Trade & Investment

OECD Urges Further Reforms for an Inclusive South Africa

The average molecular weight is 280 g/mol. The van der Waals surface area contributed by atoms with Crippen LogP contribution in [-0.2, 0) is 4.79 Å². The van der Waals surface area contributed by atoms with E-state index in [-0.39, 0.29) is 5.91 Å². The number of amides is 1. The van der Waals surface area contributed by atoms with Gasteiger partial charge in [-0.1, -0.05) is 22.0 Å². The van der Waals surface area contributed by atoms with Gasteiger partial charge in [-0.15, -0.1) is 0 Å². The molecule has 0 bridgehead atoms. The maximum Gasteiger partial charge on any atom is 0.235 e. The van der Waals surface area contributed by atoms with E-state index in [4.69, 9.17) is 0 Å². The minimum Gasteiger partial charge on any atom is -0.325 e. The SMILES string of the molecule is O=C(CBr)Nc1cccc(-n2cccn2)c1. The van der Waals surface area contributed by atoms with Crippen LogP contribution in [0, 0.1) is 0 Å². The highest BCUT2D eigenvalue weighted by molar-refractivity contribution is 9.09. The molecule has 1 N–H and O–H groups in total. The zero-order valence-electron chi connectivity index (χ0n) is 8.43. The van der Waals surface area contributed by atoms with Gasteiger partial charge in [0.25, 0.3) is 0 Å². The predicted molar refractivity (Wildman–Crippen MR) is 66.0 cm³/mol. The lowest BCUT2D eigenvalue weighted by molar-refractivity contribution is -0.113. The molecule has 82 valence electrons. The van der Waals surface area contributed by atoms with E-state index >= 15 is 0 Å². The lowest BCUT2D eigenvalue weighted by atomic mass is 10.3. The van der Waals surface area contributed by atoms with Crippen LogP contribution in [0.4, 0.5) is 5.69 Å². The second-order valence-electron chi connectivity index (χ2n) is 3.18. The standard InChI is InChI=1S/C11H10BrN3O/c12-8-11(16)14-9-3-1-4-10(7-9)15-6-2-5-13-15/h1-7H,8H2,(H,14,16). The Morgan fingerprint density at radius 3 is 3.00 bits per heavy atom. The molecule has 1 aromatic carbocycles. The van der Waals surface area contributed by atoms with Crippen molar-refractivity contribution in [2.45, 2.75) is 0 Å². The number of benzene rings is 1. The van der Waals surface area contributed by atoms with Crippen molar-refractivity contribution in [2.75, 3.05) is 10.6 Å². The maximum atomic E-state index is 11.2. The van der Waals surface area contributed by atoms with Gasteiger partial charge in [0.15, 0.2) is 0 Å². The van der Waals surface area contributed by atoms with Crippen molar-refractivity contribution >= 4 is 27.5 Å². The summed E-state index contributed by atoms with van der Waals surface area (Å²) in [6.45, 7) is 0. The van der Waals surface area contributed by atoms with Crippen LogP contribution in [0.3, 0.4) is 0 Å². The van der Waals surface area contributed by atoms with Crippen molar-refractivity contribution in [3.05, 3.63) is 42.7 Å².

While lauding South Africa for impressive social progress over the past two decades, a new study has asked the country to build on the successes achieved and reduce inequality further.The latest OECD Economic Survey of South Africa by the 34-nation Organisation for Economic Cooperation and Development (OECD) says: “South Africa has made impressive social progress over the past two decades, lifting millions of people out of poverty and broadening access to essential services like water, electricity and sanitation. Now is the time to build on these successes to reduce inequality further, create badly needed jobs and ensure stronger, sustainable and more inclusive growth for all.”The survey, released in Pretoria, the capital of South Africa, by OECD Secretary-General Angel Gurría and South African Finance Minister Nhlanhla Nene, notes that prudent macroeconomic policies have secured the confidence of financial markets.However, economic growth has been too slow and further measures are needed to overcome infrastructure bottlenecks, strengthen the business environment, improve labour markets and ensure future spending needs can be financed.“The National Development Plan sets the direction for reforms needed for a strong and inclusive country. Our survey provides targeted recommendations to reach these objectives,” said Gurría.“Millions of young South Africans are eager to work, and their potential must not be wasted. Their future is precious enough to justify tough reforms and hard spending choices,” he added.According to the survey, improving infrastructure will be essential for boosting future growth and living standards while, given the large needs, prioritisation and cost effectiveness will be crucial.The OECD noted out that the most immediate priority is to secure additional electricity generation capacity by opening the market to independent producers. Opening electricity and transport will require strong and independent regulators to protect households and firms.The organisation pointed out that improving the regulatory environment would promote entrepreneurship and growth opportunities for small and medium enterprises (SMEs), which offer the greatest potential for creating jobs and future growth. Reducing barriers to entry, cutting red tape and promoting competition, will be essential.According to the survey, labour market reforms can raise employment and incomes. Establishing a public employment service as a one-stop shop for job seekers would make it easier for people to find jobs, and for employers to find the right workers.Costly industrial actions have held back the economy without delivering major gains to workers. The OECD suggests an increased role for mediation and arbitration in order to reduce conflict and provide better outcomes for workers and employers.The survey pleads for “a high degree of public sector efficiency, prioritisation of spending and a strong revenue base” with a view to meeting public spending needs for infrastructure and the social safety net.It argues that the South African tax system “is well designed and well administered, but there is scope to broaden key tax bases by reducing deductions, credits and exemptions.  Such tax reform would solidify public finances and make the tax system fairer.”Edited by Phil Harris